With 35 years under his belt at Mazda, the brand’s design boss, Ikuo Maeda, has more than earned the title of Design Hero.
It runs in the family: his father, Matasaburo, designed the first-generation Mazda RX-7. Ikuo went on to pen the RX-8 and some of Mazda’s most popular recent concepts, such as the Vision Coupé and RX-Vision, the latter of which is thought to be a precursor to a rotary-engined RX-9.
Maeda cites both these concepts as among his favourites over the years, alongside two production models, the latest MX-5 and Mazda 3. What about a non-Mazda favourite car design? Instantly, he replies: “The Jaguar E-Type – the proportions, with that beautifully long nose.”
Given his time at the Japanese car maker, Maeda reflects on its design evolution: “There’s been good and bad times but we’ve always been persistent about protecting the beauty of form. Especially in the last decade, we’ve started to implement a particular expression and people have started to recognise Mazda design very clearly.”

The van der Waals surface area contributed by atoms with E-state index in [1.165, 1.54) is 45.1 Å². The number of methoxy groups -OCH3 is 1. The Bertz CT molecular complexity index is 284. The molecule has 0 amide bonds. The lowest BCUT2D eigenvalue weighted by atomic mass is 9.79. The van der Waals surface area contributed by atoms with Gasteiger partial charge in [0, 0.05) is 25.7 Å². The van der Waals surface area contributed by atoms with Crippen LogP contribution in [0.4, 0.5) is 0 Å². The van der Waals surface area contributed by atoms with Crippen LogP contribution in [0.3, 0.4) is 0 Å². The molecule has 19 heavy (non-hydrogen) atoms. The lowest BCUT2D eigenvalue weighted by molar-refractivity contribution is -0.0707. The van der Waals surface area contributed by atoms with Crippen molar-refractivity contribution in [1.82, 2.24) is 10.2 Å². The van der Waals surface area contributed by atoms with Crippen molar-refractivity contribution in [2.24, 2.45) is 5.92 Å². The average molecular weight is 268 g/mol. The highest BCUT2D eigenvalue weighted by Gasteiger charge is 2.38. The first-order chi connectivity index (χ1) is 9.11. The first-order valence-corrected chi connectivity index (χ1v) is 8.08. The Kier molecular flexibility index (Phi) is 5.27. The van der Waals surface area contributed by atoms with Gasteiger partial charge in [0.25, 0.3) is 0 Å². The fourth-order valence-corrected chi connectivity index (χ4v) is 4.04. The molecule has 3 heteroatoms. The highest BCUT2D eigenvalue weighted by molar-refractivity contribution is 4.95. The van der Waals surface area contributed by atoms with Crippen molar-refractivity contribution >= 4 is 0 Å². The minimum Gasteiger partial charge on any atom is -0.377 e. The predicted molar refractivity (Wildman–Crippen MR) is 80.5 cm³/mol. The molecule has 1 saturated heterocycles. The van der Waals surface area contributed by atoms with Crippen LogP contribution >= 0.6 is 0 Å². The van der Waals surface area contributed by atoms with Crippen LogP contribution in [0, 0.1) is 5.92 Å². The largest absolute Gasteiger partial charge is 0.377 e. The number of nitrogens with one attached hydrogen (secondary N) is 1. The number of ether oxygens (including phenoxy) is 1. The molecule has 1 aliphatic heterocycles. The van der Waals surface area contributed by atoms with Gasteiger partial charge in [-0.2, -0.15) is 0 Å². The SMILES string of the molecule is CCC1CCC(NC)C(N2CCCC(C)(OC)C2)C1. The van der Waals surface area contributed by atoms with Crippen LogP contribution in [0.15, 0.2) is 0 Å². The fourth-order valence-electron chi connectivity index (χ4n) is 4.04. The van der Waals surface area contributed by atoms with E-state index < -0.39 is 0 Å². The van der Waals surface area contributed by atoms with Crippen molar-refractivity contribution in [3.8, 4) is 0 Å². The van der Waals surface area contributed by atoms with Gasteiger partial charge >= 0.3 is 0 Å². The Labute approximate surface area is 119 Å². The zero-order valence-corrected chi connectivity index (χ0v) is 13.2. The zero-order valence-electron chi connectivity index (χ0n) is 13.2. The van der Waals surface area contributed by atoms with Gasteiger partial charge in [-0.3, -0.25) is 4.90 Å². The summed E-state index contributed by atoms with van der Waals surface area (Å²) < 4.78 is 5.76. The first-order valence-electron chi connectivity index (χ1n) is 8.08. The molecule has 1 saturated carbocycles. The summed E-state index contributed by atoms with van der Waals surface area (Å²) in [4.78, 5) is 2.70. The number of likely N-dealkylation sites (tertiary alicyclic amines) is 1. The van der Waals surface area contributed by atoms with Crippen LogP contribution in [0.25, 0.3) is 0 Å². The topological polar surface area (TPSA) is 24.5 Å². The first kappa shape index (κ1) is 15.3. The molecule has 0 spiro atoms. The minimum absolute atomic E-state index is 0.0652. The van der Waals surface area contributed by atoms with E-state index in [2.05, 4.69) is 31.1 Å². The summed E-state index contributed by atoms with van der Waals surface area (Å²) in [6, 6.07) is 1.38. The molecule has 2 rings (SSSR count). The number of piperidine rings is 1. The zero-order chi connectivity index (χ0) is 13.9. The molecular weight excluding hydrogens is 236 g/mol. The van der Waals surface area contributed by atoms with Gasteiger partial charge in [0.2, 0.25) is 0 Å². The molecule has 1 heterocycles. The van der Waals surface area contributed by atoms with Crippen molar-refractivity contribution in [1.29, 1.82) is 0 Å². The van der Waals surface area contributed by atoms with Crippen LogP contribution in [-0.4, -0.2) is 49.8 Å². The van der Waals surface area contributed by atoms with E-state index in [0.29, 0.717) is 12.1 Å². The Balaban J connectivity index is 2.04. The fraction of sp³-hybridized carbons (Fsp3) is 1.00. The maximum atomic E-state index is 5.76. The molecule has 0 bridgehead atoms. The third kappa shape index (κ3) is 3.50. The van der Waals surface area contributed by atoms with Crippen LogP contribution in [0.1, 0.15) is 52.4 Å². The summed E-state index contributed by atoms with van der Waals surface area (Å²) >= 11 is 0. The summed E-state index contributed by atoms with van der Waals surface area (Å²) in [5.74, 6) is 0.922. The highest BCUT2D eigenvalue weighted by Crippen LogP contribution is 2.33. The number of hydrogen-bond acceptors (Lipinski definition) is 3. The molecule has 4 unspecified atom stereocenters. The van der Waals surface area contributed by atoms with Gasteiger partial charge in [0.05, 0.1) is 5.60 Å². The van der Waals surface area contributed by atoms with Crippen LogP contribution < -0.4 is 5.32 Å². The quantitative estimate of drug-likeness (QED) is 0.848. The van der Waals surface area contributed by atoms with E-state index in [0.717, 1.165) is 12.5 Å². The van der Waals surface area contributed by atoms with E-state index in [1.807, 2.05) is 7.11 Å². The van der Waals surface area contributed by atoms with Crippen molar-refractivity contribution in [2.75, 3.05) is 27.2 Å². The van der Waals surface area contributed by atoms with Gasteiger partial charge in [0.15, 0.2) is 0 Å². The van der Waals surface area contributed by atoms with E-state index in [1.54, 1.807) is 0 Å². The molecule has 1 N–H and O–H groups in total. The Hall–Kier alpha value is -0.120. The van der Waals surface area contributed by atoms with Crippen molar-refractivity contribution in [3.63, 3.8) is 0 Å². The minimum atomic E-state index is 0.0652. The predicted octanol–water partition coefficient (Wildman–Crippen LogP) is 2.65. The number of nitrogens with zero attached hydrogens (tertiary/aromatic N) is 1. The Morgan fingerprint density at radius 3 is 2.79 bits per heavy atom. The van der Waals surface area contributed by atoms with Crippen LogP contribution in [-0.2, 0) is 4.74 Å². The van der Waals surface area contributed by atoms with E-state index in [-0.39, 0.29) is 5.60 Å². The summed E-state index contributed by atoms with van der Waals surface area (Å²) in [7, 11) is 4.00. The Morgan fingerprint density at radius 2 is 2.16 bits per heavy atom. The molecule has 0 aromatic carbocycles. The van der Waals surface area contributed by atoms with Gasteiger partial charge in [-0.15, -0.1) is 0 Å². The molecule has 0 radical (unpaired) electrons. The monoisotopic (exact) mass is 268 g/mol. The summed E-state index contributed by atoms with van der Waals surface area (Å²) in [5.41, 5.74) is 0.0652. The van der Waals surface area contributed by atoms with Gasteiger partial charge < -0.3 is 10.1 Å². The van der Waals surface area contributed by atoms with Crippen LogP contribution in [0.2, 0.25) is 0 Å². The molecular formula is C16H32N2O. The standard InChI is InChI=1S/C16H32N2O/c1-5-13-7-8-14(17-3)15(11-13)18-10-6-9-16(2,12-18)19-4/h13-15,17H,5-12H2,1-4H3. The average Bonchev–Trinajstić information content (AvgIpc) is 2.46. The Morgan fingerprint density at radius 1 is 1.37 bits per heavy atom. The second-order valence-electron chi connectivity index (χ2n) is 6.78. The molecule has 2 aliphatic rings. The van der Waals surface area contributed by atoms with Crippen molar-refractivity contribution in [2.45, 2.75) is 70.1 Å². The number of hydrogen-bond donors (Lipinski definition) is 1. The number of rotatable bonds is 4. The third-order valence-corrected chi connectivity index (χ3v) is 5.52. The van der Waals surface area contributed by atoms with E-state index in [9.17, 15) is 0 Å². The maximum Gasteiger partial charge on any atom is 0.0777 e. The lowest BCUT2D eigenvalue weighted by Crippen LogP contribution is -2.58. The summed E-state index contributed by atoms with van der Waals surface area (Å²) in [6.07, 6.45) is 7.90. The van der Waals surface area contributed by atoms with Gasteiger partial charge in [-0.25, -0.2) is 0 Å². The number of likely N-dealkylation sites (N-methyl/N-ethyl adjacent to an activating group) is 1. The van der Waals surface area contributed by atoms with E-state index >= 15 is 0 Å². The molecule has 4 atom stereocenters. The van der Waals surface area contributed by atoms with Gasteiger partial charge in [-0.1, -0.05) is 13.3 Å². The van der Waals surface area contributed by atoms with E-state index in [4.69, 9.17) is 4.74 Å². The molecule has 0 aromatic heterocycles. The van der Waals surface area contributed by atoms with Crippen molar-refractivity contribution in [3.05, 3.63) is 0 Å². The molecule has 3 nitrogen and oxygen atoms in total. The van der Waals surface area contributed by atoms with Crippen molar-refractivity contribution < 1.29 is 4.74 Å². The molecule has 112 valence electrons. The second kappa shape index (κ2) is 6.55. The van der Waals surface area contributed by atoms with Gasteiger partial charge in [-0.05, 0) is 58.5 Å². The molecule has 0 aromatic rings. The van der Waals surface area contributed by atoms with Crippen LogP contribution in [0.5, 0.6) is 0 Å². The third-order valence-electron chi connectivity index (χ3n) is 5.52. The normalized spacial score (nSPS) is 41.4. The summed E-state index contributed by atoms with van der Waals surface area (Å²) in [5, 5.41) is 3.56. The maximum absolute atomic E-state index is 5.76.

He plans to subtly evolve the look of Mazdas: “There won’t be any drastic change. We will continue to pursue simplicity in our design. Although it’s simple, you’re also trying to convey strength, passion and emotion. That’s the major thing we’re working on.”
Talking about the direction of car design, Maeda says: “I believe car design is at a very major crossroads. Some designs are going in the public transportation direction and some are starting to lose ‘automotiveness’ from their design. We are in a critical phase now. When we design vehicles, we always want our customers to love the design and own those vehicles forever. Given the trend for car sharing – for those people who don’t own cars – it’s difficult to think about them in design because I always want to design cars for car lovers.”